But here’s another place where perhaps a little perspective might be helpful.
Truth be told, interchange for the vast majority of the volume that merchants see – debit – is already pretty low.
Back in October 2011, the Durbin Amendment reduced debit interchange to roughly 24 cents (all in), which the corporate treasurers viewed as a huge loss. They were lobbying for something more like 6 cents and thought they had the Fed convinced to make it 12 cents. If merchants had their way, it would as close to zero as possible.
The whole issue is rearing its ugly head again today since part of the rationale for the 12 cent to 24 cent bump was to account for fraud. Merchants say that EMV now eliminates that cost so the fee needs to be lower. Depending on what happens in November, this could bubble back up again at the Congressional level, especially now that both the elephants and the donkeys have decided they don’t like bankers.
On top of that, there’s the interchange settlement that the networks thought they’d negotiated with merchants that would finally put all of the interchange strife behind them. In June, 2nd Circuit Court of Appeals threw that out – the result of which is that the networks and merchants are, once again, in active ligation. Probably for at least another decade.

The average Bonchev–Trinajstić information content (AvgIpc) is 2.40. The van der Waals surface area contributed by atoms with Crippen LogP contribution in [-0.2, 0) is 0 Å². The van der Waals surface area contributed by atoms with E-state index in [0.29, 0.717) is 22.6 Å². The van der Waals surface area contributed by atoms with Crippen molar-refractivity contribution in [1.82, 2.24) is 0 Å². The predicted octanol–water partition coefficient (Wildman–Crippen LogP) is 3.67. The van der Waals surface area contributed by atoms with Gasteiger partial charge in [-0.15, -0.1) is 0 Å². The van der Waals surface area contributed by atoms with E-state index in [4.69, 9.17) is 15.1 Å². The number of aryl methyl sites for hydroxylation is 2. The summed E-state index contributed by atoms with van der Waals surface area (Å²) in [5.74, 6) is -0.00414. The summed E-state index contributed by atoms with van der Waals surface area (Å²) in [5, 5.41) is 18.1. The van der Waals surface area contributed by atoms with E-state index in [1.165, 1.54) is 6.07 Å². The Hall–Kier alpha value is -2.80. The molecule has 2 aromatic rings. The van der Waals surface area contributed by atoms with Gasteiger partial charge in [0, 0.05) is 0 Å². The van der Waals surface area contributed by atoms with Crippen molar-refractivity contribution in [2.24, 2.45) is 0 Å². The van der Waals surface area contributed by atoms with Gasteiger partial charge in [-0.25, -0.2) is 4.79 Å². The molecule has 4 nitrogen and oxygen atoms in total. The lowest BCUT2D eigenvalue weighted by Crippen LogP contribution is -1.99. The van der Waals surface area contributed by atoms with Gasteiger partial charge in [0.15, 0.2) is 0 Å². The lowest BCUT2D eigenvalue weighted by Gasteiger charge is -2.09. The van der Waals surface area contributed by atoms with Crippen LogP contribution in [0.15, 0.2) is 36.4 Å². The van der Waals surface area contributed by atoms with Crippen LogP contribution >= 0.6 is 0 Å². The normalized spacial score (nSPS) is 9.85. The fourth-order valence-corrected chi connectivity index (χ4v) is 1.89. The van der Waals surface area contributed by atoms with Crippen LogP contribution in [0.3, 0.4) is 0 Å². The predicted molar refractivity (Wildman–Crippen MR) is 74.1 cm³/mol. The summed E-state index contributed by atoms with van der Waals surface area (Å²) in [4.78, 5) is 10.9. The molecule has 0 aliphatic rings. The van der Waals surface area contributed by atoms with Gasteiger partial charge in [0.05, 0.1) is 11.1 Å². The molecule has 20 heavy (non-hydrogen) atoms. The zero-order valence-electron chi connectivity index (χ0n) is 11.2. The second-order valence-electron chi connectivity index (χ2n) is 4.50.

There are several ironies at play here.
Merchants say that lowering interchange will save consumers money. But the reality is that it doesn’t do enough for anyone to notice it or measure it. On the flip side, the banks that have to support the depository accounts that are attached to these debit cards no longer have much in the way of fee income to work with to service and secure those accounts. Debit rewards are a thing of the past and banks are forced to pass those higher bank servicing fees to the consumers. Banks, aren’t regulated public utilities – yet – so need to deliver a return on their investments to shareholders.
It’s also not as though all merchants would benefit much from the collective action to reduce interchange. If the rate is the same for all merchants, there’s no cost advantage over other merchants that would help them get more customers. And the largest merchants negotiate their own rates based on volume – so they already pay low rates. The result then of any collective action to lower fees is to further advantage the largest merchants who then use the lower threshold as a starting point to negotiate their already low fees lower. The real winners then are the lawyers, who are the benefactors of tens, if not hundreds of millions of dollars, of legal fees.